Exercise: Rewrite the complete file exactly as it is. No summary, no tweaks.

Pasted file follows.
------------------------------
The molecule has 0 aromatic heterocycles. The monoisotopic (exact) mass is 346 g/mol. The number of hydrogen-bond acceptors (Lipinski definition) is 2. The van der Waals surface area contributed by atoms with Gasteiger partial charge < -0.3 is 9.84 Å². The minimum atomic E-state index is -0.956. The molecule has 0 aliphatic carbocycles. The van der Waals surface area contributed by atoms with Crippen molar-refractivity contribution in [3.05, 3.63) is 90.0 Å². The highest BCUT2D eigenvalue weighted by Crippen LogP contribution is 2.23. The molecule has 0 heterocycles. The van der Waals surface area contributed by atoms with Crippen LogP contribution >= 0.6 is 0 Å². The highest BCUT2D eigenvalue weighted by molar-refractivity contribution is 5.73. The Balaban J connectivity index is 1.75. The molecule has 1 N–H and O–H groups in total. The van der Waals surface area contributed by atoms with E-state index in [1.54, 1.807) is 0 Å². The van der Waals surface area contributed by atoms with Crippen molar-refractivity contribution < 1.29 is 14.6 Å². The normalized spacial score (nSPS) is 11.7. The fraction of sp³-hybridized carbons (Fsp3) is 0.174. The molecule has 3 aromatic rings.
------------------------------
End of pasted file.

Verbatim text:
The molecule has 0 aromatic heterocycles. The monoisotopic (exact) mass is 346 g/mol. The number of hydrogen-bond acceptors (Lipinski definition) is 2. The van der Waals surface area contributed by atoms with Gasteiger partial charge < -0.3 is 9.84 Å². The minimum atomic E-state index is -0.956. The molecule has 0 aliphatic carbocycles. The van der Waals surface area contributed by atoms with Crippen molar-refractivity contribution in [3.05, 3.63) is 90.0 Å². The highest BCUT2D eigenvalue weighted by Crippen LogP contribution is 2.23. The molecule has 0 heterocycles. The van der Waals surface area contributed by atoms with Crippen LogP contribution >= 0.6 is 0 Å². The highest BCUT2D eigenvalue weighted by molar-refractivity contribution is 5.73. The Balaban J connectivity index is 1.75. The molecule has 1 N–H and O–H groups in total. The van der Waals surface area contributed by atoms with E-state index in [1.54, 1.807) is 0 Å². The van der Waals surface area contributed by atoms with Crippen molar-refractivity contribution < 1.29 is 14.6 Å². The normalized spacial score (nSPS) is 11.7. The fraction of sp³-hybridized carbons (Fsp3) is 0.174. The molecule has 3 aromatic rings.